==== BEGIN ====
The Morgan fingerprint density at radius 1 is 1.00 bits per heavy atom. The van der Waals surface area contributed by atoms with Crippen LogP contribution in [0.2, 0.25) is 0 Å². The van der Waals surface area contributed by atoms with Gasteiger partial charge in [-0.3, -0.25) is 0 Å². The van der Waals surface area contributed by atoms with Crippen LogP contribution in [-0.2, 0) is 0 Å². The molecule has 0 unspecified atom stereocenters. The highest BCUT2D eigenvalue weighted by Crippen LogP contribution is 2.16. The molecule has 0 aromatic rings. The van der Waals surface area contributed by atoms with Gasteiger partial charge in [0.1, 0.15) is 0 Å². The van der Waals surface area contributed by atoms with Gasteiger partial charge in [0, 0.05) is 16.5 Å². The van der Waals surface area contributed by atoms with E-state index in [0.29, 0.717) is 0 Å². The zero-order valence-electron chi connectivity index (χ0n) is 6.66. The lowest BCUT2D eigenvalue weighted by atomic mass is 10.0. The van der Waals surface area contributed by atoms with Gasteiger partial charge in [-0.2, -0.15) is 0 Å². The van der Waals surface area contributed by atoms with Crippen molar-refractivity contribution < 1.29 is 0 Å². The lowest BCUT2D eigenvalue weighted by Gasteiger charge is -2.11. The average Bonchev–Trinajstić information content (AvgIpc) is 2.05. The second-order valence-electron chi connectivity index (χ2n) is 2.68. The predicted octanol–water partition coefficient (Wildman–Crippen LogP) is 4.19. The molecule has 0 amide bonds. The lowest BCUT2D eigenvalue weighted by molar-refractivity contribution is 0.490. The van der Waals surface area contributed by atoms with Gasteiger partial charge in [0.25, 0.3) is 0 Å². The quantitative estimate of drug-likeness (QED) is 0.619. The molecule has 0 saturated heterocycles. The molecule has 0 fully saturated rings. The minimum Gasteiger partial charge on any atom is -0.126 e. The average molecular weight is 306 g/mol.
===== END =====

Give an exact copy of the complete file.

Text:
The Morgan fingerprint density at radius 1 is 1.00 bits per heavy atom. The van der Waals surface area contributed by atoms with Crippen LogP contribution in [0.2, 0.25) is 0 Å². The van der Waals surface area contributed by atoms with Gasteiger partial charge in [-0.3, -0.25) is 0 Å². The van der Waals surface area contributed by atoms with Crippen LogP contribution in [-0.2, 0) is 0 Å². The molecule has 0 unspecified atom stereocenters. The highest BCUT2D eigenvalue weighted by Crippen LogP contribution is 2.16. The molecule has 0 aromatic rings. The van der Waals surface area contributed by atoms with Gasteiger partial charge in [0.1, 0.15) is 0 Å². The van der Waals surface area contributed by atoms with Gasteiger partial charge in [0, 0.05) is 16.5 Å². The van der Waals surface area contributed by atoms with E-state index in [0.29, 0.717) is 0 Å². The zero-order valence-electron chi connectivity index (χ0n) is 6.66. The lowest BCUT2D eigenvalue weighted by atomic mass is 10.0. The van der Waals surface area contributed by atoms with Gasteiger partial charge in [-0.2, -0.15) is 0 Å². The van der Waals surface area contributed by atoms with Crippen molar-refractivity contribution < 1.29 is 0 Å². The lowest BCUT2D eigenvalue weighted by Gasteiger charge is -2.11. The average Bonchev–Trinajstić information content (AvgIpc) is 2.05. The second-order valence-electron chi connectivity index (χ2n) is 2.68. The predicted octanol–water partition coefficient (Wildman–Crippen LogP) is 4.19. The molecule has 0 amide bonds. The lowest BCUT2D eigenvalue weighted by molar-refractivity contribution is 0.490. The van der Waals surface area contributed by atoms with Gasteiger partial charge in [0.25, 0.3) is 0 Å². The quantitative estimate of drug-likeness (QED) is 0.619. The molecule has 0 saturated heterocycles. The molecule has 0 fully saturated rings. The minimum Gasteiger partial charge on any atom is -0.126 e. The average molecular weight is 306 g/mol.